Home News Okonjo-Iweala receives Global Fairness award, addresses world top 500 CEOs
Okonjo-Iweala receives Global Fairness award, addresses world top 500 CEOs

Okonjo-Iweala receives Global Fairness award, addresses world top 500 CEOs


TVC N. After winning the 2016 Global Fairness Award in Washington DC, Ngozi Okonjo-Iweala, two-time finance minister of Nigeria, joined Pope Francis at the weekend in addressing the world’s top 500 CEOs on the effects of globalisation.

Receiving the award, Okonjo-Iweala said 2017 must be a year to wage a better fight for global fairness for the vulnerable.

“I appreciate the Trustees of the Global Fairness Award for recognising a lifetime devoted to development, including the privilege I have now of working for children’s immunization, through Gavi, and for managing climate risk in Africa through the African Risk Capacity,” she said.

“Let 2017 be a year of continued fight for fairness for the most vulnerable among us, and those left behind in this world.”

Immediately after the award ceremony, the Gavi boss headed for the Vatican City where she joined the head of the Catholic Church in speaking to the most influential CEOs on the planet.

Pope and Okonjo-Iweala

Pope Francis and Okonjo-Iweala

Pope Francis, who spoke to theme of the forum, ‘The 21st Century Challenge: Forging a New Social Compact’, said global leaders must move for  more inclusive growth pattern.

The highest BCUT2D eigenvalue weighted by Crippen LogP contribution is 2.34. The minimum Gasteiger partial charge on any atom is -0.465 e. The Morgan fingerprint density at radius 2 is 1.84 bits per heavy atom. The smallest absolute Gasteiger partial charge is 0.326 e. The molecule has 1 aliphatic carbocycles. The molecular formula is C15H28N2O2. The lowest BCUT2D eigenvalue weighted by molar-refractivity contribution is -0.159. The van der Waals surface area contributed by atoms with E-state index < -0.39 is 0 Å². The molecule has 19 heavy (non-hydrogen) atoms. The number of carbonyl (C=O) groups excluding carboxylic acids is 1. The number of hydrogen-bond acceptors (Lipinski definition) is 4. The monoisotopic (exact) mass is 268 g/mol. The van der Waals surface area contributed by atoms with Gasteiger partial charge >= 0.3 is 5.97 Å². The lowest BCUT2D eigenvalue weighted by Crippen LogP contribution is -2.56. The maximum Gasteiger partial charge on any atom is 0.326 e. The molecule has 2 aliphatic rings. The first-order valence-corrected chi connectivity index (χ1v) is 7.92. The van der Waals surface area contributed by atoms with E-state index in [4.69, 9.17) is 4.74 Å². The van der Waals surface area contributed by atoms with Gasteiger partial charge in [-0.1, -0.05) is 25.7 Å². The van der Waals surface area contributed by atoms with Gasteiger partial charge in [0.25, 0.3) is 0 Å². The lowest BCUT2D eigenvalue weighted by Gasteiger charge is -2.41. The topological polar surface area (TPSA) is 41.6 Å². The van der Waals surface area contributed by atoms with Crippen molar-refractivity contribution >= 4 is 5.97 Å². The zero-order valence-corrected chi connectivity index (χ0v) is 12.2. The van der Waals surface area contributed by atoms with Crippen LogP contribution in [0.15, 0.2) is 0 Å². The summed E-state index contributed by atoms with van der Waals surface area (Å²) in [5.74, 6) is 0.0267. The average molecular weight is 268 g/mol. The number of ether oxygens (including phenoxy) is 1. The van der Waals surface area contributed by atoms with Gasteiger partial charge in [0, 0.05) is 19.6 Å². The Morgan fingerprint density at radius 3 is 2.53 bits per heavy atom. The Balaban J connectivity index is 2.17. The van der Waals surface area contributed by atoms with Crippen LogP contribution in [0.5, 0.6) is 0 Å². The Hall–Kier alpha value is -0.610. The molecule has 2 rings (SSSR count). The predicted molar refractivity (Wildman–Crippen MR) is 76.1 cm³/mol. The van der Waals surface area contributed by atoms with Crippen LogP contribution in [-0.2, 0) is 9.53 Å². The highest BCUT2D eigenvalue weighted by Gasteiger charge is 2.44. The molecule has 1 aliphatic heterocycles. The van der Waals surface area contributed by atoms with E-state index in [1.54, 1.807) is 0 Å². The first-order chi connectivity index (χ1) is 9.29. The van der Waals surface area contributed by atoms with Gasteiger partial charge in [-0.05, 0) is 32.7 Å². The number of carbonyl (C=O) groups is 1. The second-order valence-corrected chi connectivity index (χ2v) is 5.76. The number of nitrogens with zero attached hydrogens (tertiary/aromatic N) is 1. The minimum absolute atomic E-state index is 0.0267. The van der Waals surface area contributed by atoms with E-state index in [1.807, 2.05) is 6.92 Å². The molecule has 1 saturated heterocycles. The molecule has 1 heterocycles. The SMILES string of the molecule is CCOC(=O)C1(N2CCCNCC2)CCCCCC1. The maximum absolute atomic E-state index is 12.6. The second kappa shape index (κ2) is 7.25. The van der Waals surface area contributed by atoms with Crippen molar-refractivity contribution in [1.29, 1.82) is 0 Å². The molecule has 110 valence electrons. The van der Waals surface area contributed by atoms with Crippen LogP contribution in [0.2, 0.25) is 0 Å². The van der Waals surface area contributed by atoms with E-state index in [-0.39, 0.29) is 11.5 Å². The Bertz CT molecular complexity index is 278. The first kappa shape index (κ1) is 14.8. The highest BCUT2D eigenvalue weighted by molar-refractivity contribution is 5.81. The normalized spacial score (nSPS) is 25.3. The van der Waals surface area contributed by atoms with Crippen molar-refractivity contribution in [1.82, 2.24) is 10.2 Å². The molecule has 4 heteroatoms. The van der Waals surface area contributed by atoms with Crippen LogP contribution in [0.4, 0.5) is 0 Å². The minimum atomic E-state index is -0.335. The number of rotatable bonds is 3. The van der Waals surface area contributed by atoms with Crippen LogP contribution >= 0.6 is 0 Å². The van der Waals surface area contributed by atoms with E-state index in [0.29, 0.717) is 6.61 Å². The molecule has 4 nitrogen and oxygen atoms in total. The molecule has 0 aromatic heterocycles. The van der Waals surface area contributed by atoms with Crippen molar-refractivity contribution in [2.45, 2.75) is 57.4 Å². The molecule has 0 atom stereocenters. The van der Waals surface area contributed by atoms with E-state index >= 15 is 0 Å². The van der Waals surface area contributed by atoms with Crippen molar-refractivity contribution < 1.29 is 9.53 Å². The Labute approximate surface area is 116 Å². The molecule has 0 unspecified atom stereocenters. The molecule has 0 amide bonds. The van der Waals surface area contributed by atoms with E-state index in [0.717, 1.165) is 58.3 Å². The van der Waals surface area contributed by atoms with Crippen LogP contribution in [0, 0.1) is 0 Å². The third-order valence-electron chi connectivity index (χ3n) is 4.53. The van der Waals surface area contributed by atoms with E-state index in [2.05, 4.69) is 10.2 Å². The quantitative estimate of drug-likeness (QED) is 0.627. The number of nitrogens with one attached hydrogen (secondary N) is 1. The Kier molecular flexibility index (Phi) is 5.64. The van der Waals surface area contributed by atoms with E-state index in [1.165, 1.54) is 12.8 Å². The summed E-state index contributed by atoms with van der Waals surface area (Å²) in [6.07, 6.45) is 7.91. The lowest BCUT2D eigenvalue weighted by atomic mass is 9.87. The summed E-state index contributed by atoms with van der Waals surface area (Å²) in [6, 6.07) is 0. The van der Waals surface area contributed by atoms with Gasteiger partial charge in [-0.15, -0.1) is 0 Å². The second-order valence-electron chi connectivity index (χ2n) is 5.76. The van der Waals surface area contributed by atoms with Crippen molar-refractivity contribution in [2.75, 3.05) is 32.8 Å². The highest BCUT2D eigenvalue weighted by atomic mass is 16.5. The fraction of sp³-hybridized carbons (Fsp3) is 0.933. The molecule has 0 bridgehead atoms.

“Our world today is marked by great unrest, inequality among people continues to rise, and many communities are impacted directly by war and poverty or the migration and poverty which flows from them,” he said.

“I pray that you may involve in your efforts those whom you seek to help; give them a voice, listen to their stories, learn from their experiences and understand their needs.

“See in them a brother and sister, a son and a daughter, a mother and a father. Amid the challenges of our day, see the human face of those you earnestly seek to help.”

Okonjo-Iweala, on the other hand, spoke on the effects of globalisation on developing countries, including Nigeria.

She said Nigeria’s textile industry was crashed by globalisation, among other  things.

She said globalisation had facilitated a “loss of textile jobs in Nigeria from 600,000 to 20,000 in two decades, and loss of 75,000 jobs in South Africa over a decade in textiles, footwear, and machinery”.

Okonjo-Iweala said China was making the same kind of textile made by United Textile in Nigeria, and selling it for much less, making it impossible for local manufacturers to compete.

She urged the Fortune 500 CEOs to create more jobs, do more philanthropy, and work with constituted authorities to combat tax avoidance and tax evasion.

The 2016 forum, as convened by Fortune and Time magazine, had select global Fortune 500 CEOs, members of the Time 100 and nonprofit, academic, religious and labour leaders in attendance.

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